Mimi: I know, that’s why I miss you. I’m always wondering what you would say about them now but…well now I know! Do you have a message for us here, us earthlings? What would you like us to know? Your fans, watching or reading this now.

Bill Hicks: [Laughs] Why did you say “earthlings”? Do you know what’s coming? What? What? What? No, not yet.

Mimi: [Laughs] I’m just kidding!

Bill Hicks: But I’m not kidding! But I’m kidding.

William: Final message…It’s political. He’s very political. It involves the eyes, and it’s funny: he’s showing me three eyes, the one in the middle – the third eye – and…oh good I’m tingling, I’m on the right track.

Bill Hicks: Hey, it’s ok! I don’t know why everybody’s not smoking marijuana now, it would make everything so much easier! It really would. A few states, they’re coming along, they’re fine, but the majority needs to just relax. Things are gonna work out. But at the same time it’s gonna be bumpy, you’re gonna need people to shake things up before it gets better. I’m working on it. I’m here working on it, so I got your back.

Mimi: Is he? Ok nice! I wanna know if his view or opinions – or understanding rather – of  the afterlife and spirituality, everything that he was into – cause he was into all this stuff – if that changed when he passed? Obviously, I’m sure his mind expanded and he knows everything now, but how much?

William: He’s showing me this giant awakening, and it’s not an awakening, it’s a remembering, is what he’s saying.

Mimi: Right.

William: He certainly had the perspective shift.

Bill Hicks: It doesn’t happen right away, you integrate to that energy slowly after you pass. It’s kind of like filling a helium balloon. You’re a little balloon on earth, and you got these ideas, and your mind is somewhere, and you get pumped up when you’re studying this stuff, but when you cross over and allow that to fill you back up, it’s the difference between a little balloon and a giant riding balloon. You can go anywhere in this balloon, the sky’s the limit at that point. So yeah, my views obviously changed, because it was going from a little party balloon to a giant “I can ride my own consciousness wherever I wanna go.” I was very spiritual and I did have that little extra nugget that the average person didn’t have, because I was really into that stuff, I liked that stuff. And that’s why I got into this…I tried the drugs and whatnot, to expand. There’s this part of you inside that knows it’s there, so it looks for it. That’s why all these secret places all have the eyeball symbol, it’s all [about] looking for something, or you see something, or you just know it’s there because that’s the first sense you have, your eyes, you take it in with your eyes first.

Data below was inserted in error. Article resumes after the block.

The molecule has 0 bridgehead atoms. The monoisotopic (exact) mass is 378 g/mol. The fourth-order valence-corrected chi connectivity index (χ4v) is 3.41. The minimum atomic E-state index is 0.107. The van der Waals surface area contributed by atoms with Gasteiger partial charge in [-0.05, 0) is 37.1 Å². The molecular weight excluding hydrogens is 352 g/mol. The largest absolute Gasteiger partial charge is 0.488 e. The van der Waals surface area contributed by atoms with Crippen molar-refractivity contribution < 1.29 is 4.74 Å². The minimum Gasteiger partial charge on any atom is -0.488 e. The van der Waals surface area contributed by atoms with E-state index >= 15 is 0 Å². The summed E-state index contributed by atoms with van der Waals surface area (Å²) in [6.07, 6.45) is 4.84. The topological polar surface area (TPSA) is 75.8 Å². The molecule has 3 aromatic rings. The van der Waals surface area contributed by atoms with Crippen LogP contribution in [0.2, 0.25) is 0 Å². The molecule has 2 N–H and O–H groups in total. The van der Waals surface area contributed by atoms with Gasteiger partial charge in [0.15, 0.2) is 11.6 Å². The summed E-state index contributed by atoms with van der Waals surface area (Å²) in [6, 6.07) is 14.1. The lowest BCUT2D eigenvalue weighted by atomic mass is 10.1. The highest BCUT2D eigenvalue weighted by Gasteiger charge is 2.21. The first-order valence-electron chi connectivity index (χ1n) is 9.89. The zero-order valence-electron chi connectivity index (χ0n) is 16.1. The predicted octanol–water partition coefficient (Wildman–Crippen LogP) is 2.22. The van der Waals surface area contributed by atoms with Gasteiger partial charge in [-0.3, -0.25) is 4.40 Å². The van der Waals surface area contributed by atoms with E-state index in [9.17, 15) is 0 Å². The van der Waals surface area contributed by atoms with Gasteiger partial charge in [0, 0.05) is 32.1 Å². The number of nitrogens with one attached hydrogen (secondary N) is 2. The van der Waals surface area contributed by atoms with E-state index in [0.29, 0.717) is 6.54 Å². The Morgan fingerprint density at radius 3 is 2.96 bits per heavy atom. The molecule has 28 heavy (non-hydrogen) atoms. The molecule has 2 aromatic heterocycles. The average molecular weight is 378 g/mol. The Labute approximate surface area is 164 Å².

William: I think I’m off on a tangent at this point, but I was trying to listen!

Bill Hicks: The shift? Yeah, it’s obvious, everything is different, everything vibrates differently, and it’s familiar. You cut yourself off from that, when you’re here [on earth]. Which is intentional. That’s just how it is. So you’re always trying to remember that greatness, that’s already over here. So yeah, your perspective would shift; you get that slow build back into…everything.

William: So there was definitely a shift going on with that perception.

Mimi: I’m sure he was happy when that happened.

William: Well yeah, you’re home!

Mimi: Exactly. I have two more questions and then we’ll let him go. I want to know what he can tell us about anger. He was very angry but he had a way of filtering that. How can we do that also and do something creative and positive that with our anger, that can possibly help others too?

William: He’s pointing to the [third] eye, again.

Bill Hicks: It’s all self-awareness. You have to know what it is, to experience anger, to be angry. I mean, it’s all energy! It’s all love! It’s just the coin flip. Your job sucks, you’re pissed off. Everything’s wrong. You’re angry. What do you do with that anger? You have the energy. Then you have to work on your self-control, and not a lot of people have the ability to do that. They just don’t. That anger is…